North American Network Operators Group

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RE: Can P2P applications learn to play fair on networks?

  • From: Frank Bulk
  • Date: Mon Oct 22 22:51:50 2007

Here's a few downstream/upstream numbers and ratios:
    ADSL2+: 24/1.5 = 16:1 (sans Annex.M)
DOCSIS 1.1: 38/9 = 4.2:1 (best case up and downstream modulations and
carrier widths)
      BPON: 622/155 = 4:1
      GPON: 2488/1244 = 2:1

Only the first is non-shared, so that even though the ratio is poor, a
person can fill their upstream pipe up without impacting their neighbors.

It's an interesting question to ask how much engineering decisions have led
to the point where we are today with bandwidth-throttling products, or if
that would have happened in an entirely symmetrical environment.

DOCSIS 2.0 adds support for higher levels of modulation on the upstream,
plus wider bandwidth
(, but still
not enough to compensate for the higher downstreams possible with channel
bonding in DOCSIS 3.0.


-----Original Message-----
From: [email protected] [mailto:[email protected]] On Behalf Of Jack
Sent: Monday, October 22, 2007 12:35 PM
To: Bora Akyol
Cc: Sean Donelan; [email protected]
Subject: Re: Can P2P applications learn to play fair on networks?

Bora Akyol wrote:
> 1) Legal Liability due to the content being swapped. This is not a
> matter IMHO.

Instead of sending an icmp host unreachable, they are closing the connection
spoofing. I think it's kinder than just dropping the packets all together.

> 2) The breakdown of network engineering assumptions that are made when
> network operators are designing networks.
> I think network operators that are using boxes like the Sandvine box are
> doing this due to (2). This is because P2P traffic hits them where it
> aka the pocketbook. I am sure there are some altruistic network operators
> out there, but I would be sincerely surprised if anyone else was concerned
> about "fairness"

As has been pointed out a few times, there are issues with CMTS systems,
including maximum upstream bandwidth allotted versus maximum downstream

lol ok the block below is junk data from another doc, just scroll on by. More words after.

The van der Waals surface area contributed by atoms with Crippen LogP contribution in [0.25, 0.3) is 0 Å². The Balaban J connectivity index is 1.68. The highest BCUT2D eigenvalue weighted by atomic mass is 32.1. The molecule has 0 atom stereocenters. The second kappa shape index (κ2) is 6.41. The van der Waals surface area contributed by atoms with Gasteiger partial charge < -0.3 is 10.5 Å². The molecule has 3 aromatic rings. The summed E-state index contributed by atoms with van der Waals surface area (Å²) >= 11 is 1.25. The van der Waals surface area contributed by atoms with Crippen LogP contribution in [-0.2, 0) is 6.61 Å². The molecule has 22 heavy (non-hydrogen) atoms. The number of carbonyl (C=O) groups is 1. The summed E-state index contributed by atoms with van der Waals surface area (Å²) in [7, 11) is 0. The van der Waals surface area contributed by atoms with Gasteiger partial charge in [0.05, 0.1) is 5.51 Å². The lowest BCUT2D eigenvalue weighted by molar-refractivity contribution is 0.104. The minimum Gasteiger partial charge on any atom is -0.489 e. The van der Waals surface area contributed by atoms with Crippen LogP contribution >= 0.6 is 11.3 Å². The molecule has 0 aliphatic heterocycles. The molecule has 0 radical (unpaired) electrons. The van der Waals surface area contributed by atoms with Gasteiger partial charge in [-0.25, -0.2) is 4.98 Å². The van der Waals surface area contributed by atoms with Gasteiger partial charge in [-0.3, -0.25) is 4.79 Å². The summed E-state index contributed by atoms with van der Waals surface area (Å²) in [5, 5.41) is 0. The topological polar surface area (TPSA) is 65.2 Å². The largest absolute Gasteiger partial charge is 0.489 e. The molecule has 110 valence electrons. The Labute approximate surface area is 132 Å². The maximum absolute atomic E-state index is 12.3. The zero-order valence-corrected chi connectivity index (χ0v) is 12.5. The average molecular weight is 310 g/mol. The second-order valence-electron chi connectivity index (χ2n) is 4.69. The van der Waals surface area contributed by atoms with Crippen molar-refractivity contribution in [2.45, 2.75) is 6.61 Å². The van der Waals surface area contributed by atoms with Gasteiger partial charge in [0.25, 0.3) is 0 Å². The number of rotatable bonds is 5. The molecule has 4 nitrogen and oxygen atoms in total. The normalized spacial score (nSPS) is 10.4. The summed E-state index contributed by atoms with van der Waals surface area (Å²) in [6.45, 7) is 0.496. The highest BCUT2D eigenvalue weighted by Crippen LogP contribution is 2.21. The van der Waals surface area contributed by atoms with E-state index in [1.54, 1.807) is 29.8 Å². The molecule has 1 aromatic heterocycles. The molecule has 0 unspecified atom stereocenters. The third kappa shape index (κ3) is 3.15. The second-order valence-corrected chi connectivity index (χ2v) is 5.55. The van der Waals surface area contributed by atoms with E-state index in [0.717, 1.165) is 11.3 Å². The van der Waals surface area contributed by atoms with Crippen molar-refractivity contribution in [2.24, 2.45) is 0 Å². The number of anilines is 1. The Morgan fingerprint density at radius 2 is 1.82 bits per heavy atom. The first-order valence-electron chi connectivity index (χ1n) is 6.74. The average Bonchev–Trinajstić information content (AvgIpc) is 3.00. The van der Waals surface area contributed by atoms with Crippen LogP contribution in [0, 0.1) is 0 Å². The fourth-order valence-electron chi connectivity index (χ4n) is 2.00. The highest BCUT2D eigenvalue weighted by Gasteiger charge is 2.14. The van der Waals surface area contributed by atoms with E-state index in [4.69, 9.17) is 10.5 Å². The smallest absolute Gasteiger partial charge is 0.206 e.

bandwidth. I agree that there is an engineering problem, but it is not on
part of network operators. DSL fits in it's own little world, but until
was designed, there were hard caps set to down speed versus up speed. This
been how many last mile systems were designed, even in shared bandwidth
More downstream capacity will be needed than upstream. As traffic patterns
changed, the equipment and the standards it is built upon have become

As a tactical response, many companies do not support the operation of
for last mile, which has been defined to include p2p seeding. This is their
right, and it allows them to protect the precious upstream bandwidth until
technology can adapt to a high capacity upstream as well as downstream for
last mile.

Currently I show an average 2.5:1-4:1 ratio at each of my pops. Luckily, I
run a
DSL network. I waste a lot of upstream bandwidth on my backbone. Most
downstream/upstream ratios I see on last mile standards and equipment
from such standards isn't even close to 4:1. I'd expect such ratio's if I
filtered out the p2p traffic on my network. If I ran a shared bandwidth last
mile system, I'd definitely be filtering unless my overall customer base was
small enough to not care about maximums on the CMTS.

Fixed downstream/upstream ratios must die in all standards and
It seems a few newer CMTS are moving that direction (though I note one I
found mentions it's flexible ratio as beyond DOCSIS 3.0 features which
the standard is still fixed ratio), but I suspect it will be years before
networks can adapt.

Jack Bates